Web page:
Historical trends analysis
Summary of key issues:
|Description||Data assessment from different periods in time, in order to identify directional trends and possibly rates of change of morphological features or physical processes within an estuary.|
|Temporal applicability||Medium-term depending on data availability.|
|Spatial applicability||Whole estuary or specific geomorphological features / geographical locations within an estuary, depending on data availability.|
|Links with other tools||
|Data sources||Published papers, parliamentary records, land registry archives, anecdotal evidence, maps and charts, aerial photography, topographic and bathymetric surveys, remote sensing imagery.|
|Necessary software tools / skills||
Historical Tends Analysis (HTA) is a geomorphological tool which utilises the analysis of data relating to a particular physical process or morphological feature from different time periods, in order to identify directional trends and, if quantifiable, rates of changes in that process or feature. HTA focuses on temporal morphological variation within estuaries, and complements Holocene analysis, considering morphological change over historical rather than geological times, typically the last 1-200 years.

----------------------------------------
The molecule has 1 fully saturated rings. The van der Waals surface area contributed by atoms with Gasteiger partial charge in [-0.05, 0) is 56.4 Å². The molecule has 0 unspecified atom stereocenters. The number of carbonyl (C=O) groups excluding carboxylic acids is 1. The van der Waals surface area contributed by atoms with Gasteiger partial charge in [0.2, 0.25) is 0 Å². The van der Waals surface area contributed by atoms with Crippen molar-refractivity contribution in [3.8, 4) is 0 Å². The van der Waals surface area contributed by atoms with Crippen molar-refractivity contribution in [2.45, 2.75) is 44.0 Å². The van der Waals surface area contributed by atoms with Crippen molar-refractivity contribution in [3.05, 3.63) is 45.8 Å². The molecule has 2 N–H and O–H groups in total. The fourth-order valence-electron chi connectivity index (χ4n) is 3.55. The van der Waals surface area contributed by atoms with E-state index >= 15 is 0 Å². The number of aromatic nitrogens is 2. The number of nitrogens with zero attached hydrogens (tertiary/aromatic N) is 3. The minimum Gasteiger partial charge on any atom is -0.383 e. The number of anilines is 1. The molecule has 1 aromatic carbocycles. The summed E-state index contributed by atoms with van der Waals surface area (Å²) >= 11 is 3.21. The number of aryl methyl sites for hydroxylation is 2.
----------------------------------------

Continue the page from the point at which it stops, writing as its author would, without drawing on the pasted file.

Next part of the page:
Whilst the approach can relate specifically to physical processes, such as long-term sea level trends, it more frequently relates to many different aspects of historical and ongoing estuarine morphological behaviour, such as erosion or progradation of intertidal saltmarshes, changes in the position or morphology of estuarine channels and banks, or changes in the location of spits across estuary mouths.
It is also important that historical changes are attributed, in so far as is possible, to likely causes of morphological change in terms of the historical and ongoing forcing or constraints imposed on the system. This could take the form of trends or changes in natural forcing (such as sea level rise, changes in rainfall, wind or wave patterns, changes in current speed and direction, natural changes in rates of sediment supply as stocks become extinguished, etc.) or perturbations to the estuary system caused by anthropogenic activities (such as estuary-scale responses to major engineering works like training walls, reclamation, dredging, water abstraction, flood defences, re-alignment, barrages, etc.). If the causes of historical and ongoing morphological change can be identified, then a good understanding can be developed of the cause-consequence or process-response relationships in the estuary, which can in turn provide a useful indicator of possible directions and rates of future morphological responses. If such causes cannot be identified, then the data can be misleading. In addition, responses to some changes can occur over long timescales.